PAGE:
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Their innovative work focuses on improving place recognition capabilities, a critical component for accurately identifying the specific locations visited by diverse robots.

Peng Gao, formerly a postdoctoral fellow at the University of Maryland and now at the University of Massachusetts Amherst, received a Best Paper Award in the Agri-Robotics category at the 2023 IEEE/RSJ International Conference on Intelligent Robots and Systems (IROS), held in Detroit, Michigan, from October 1 to 5, 2023. His paper, titled "Visual, Spatial, Geometric-Preserved Place Recognition for Cross-View and Cross-Modal Collaborative Perception," stood out among 1,700 accepted papers, highlighting its innovative advancements in robotics. 

In addition to Gao, collaborators on the research included Distinguished University Professor Ming Lin and computer science Ph.D. students Jing Liang, Yu Shen and Sanghyun Son—all members of UMD's GAMMA research group.    

Yang Gao

The award, which included a certificate and a $1,000 prize, recognizes Gao's contribution to advancing robotic systems in agriculture. His paper addresses critical challenges in multi-robot collaborative perception, a key component in applications such as aerial-ground search and rescue operations.

"I am very excited to be recognized with this award and am grateful to my advisor, Ming Lin, and my collaborators," Gao said. "Our work aims to address key challenges in multi-robot collaborative perception, which include cross-modal challenges arising from robots with different sensing modalities and cross-view challenges present in multi-robot observations acquired from completely different perspectives. It has numerous applications, encompassing multi-robot collaborative search and rescue, tracking, reasoning, connected autonomous driving, and even human-robot visual reference for enhanced interaction and collaboration."

The research work focuses on improving place recognition in multi-robot systems, a critical aspect for identifying the same locations visited by various robots. Conventional approaches frequently encounter challenges in this area, particularly when robots have non-overlapping views or perceive their surroundings differently. Gao's innovative method combines visual, spatial and geometric data, enabling more reliable place recognition by robots.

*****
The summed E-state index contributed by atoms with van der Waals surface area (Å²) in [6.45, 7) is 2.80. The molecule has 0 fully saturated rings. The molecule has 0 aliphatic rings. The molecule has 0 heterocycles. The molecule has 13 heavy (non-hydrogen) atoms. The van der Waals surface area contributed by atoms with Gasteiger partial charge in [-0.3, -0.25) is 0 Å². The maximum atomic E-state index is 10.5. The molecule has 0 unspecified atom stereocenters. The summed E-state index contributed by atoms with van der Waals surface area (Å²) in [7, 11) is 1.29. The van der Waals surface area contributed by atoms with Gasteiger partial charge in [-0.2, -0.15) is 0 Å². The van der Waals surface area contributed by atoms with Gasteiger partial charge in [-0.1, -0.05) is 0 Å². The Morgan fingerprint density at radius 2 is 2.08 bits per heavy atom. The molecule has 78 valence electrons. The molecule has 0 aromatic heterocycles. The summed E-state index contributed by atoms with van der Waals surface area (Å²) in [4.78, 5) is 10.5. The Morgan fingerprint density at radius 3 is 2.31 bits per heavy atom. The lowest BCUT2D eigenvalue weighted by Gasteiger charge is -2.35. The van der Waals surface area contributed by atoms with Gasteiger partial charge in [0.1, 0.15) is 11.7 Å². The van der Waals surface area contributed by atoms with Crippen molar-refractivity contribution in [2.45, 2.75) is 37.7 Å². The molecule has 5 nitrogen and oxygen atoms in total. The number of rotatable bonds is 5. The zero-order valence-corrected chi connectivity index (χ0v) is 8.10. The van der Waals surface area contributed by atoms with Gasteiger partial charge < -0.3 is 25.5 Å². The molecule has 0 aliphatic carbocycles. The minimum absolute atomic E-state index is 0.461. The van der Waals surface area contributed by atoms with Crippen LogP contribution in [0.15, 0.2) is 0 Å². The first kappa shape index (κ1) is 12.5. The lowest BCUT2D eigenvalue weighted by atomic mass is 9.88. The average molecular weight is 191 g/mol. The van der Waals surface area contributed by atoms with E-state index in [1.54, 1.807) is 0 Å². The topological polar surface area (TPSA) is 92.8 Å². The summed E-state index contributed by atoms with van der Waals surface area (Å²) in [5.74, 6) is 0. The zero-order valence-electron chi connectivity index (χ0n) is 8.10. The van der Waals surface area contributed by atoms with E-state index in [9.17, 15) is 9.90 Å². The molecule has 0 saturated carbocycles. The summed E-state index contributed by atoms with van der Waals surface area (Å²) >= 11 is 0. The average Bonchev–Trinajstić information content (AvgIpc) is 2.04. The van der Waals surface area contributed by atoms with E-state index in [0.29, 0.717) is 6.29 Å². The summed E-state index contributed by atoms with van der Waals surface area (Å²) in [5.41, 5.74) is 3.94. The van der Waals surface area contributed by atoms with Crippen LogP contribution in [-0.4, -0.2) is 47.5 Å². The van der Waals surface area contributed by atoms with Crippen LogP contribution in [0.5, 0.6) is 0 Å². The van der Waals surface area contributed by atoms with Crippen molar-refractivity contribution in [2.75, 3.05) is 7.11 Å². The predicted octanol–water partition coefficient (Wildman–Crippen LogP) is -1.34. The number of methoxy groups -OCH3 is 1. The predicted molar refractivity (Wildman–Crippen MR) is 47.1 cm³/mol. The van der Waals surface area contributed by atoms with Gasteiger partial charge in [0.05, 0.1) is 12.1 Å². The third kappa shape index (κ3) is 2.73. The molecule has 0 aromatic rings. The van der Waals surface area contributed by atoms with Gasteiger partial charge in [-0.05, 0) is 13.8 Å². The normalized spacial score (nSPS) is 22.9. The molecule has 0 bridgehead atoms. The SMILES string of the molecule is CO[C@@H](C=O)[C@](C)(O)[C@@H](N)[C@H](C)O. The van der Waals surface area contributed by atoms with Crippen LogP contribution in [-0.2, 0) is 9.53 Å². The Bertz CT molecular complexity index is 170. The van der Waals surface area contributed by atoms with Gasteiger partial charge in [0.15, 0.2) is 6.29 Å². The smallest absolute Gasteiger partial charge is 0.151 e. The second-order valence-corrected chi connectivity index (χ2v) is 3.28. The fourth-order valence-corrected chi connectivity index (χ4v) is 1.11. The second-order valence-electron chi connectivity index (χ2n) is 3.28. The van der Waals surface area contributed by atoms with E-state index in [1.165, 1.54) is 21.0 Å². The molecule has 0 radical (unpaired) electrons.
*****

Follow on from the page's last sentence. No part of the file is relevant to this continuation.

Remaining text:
Gao's work represents a considerable advancement in robotics. It allows robots to perceive and interpret their environment similarly to humans. This technique involves creating a 'map' or 'graph' that aids robots in identifying and recalling locations despite variations in their observations. For example, it empowers ground-level and aerial robots to recognize that they are observing the same location despite their distinct perspectives.

This approach represents a notable improvement over previous methods. In testing, it demonstrated a 10% better performance in ground-based robot recognition and a 35% improvement in aerial-ground recognition compared to earlier techniques. These numbers indicate a significant step toward enhancing robotic systems' efficiency and reliability, particularly in complex environments like farms or disaster zones.

Lin, a faculty member at the Maryland Robotics Center and Center on Machine Learning and an affiliate faculty with the Department of Electrical and Computer Engineering and an Amazon Scholar, expressed confidence in the potential of the research.

"It is a great honor to see our collaborative efforts, led by Peng Gao, recognized with a Best Papers award at IEEE IROS 2023," said Lin, Dr. Barry Mersky and Capital One Endowed Professor of Computer Science. "For decades, IROS has been one of the world’s largest and leading international conferences on robotics and intelligent systems. This work is a wonderful fusion of innovative ideas from our recent works on collaborative robotics and multi-modality learning." 

In addition to the Best Paper award in Agri-Robotics, the GAMMA research group also secured a Best Workshop Paper award for their work, “iPLAN: Intent-Aware Planning in Heterogeneous Traffic via Distributed Multi-Agent Reinforcement Learning.” 

Established in 1988 and held yearly, IROS offers an international stage for the robotics research community to delve into the cutting-edge of science and technology in intelligent robots and smart machines. It emphasizes forward-looking directions, innovative approaches, designs and outcomes in the field.

The research projects were supported in part by the Maryland Robotics Center Postdoctoral Fellowship, Army Research Lab-UMD Cooperate Agreement, Army Research Office DURIP Grant, Dr. Barry Mersky E-Novate Professorship, Capital One E-Novate Professorship and Paul Chrisman Iribe E-Nnovate Professorship.

Story by Samuel Malede Zewdu, CS Communications  

Comments, suggestions and corrections are welcomde.  Send email to editor@cs.umd.edu.



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November 28, 2023


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